Jean Auel's fifth novel about Ayla, the Cro-Magnon cavewoman raised by Neanderthals, is the biggest comeback bestseller in Amazon.com history. In The Shelters of Stone
, Ayla meets the Zelandonii tribe of Jondalar, the Cro-Magnon hunk she rescued from Baby, her pet lion. Ayla is pregnant. How will Jondalar's mom react? Or his bitchy jilted fiancée? Ayla wows her future in-laws by striking fire from flint and taming a wild wolf. But most regard her Neanderthal adoptive Clan as subhuman "flatheads." Clan larynxes can't quite manage language, and Ayla must convince the Zelandonii that Clan sign language isn't just arm-flapping. Zelandonii and Clan are skirmishing, and those who interbreed are deemed "abominations." What would Jondalar's tribe think if they knew Ayla had to abandon her half-breed son in Clan country? The plot is slow to unfold, because Auel's first goal is to pack the tale with period Pleistocene detail, provocative speculation, and bits of romance, sex, tribal politics, soap opera, and homicidal wooly rhino-hunting adventure. It's an enveloping fact-based fantasy, a genre-crossing time trip to the Ice Age. --Tim Appelo
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From Publishers Weekly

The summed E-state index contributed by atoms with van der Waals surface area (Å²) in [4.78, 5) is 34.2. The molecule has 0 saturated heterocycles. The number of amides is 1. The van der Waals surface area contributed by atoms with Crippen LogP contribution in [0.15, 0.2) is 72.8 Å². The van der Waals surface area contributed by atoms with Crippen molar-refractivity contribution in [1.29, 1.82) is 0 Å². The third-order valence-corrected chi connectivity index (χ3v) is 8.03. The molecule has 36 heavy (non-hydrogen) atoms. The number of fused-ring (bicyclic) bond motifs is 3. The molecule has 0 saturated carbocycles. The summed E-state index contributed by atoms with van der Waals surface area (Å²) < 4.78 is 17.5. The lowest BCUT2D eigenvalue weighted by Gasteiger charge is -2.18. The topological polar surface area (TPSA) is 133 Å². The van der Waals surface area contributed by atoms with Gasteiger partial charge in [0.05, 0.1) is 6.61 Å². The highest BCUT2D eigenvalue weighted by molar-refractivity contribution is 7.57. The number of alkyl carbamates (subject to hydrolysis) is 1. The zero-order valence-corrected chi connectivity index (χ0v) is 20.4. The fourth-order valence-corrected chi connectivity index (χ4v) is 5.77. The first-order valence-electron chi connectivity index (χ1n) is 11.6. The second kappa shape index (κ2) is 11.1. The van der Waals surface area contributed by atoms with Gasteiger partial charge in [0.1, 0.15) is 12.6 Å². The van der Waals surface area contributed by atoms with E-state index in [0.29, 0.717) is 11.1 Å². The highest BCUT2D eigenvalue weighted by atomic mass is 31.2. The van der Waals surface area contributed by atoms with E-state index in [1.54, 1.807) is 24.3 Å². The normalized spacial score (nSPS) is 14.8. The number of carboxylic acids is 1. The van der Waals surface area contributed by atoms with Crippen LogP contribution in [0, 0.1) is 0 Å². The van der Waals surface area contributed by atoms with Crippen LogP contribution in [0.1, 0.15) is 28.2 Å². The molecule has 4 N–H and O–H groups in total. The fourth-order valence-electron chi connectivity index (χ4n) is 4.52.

The tiny minority of authors with the power to sell millions of novels each time out are a diverse bunch, but they share a talent for ushering readers into previously closed worlds, whether they're the top-secret inner sanctums of the American military or the ancient lands of magic. The best of them craft terrific stories that tap into universal topics, primal fears and deep-seated longings. In 1980, Auel became a member of this elite club. Her first novel, Clan of the Cave Bear, the exceptional and absorbing account of a bright Cro-Magnon girl struggling to understand the ways of the Neanderthals who adopted her, became a huge bestseller and launched the Earth's Children series, which has sold 34 million copies to date. In the next three of an intended six volumes, Ayla the Cro-Magnon girl grew up and put a pretty face on our earliest ancestors, as Auel explored the mother of all human themes: adapt or die. After the fourth bestseller, The Plains of Passage, however, 12 years elapsed, and Auel thereby added the protracted anticipation of her fans to her bestselling mix. Here at last, beautiful Ayla and her tall, gorgeous Cro-Magnon lover, Jondalar, arrive in Jondalar's Zelandonii homeland, to live with his clan in vast caves of what today is France. Travelling with a pet wolf and two horses, able to speak the strange language of the "flatheads," Ayla is once again an exotic outsider. Pregnant with Jondalar's child and as zealous in her desire to help as she is resourceful and creative as a medicine woman, Ayla soon wins the respect of the people she wishes to join. Bursting with hard information about ancient days and awash in steamy sex (though lacking the high suspense that marked Ayla's debut), Auel's latest will not only please her legions of fans but will hit the top of the list, pronto.
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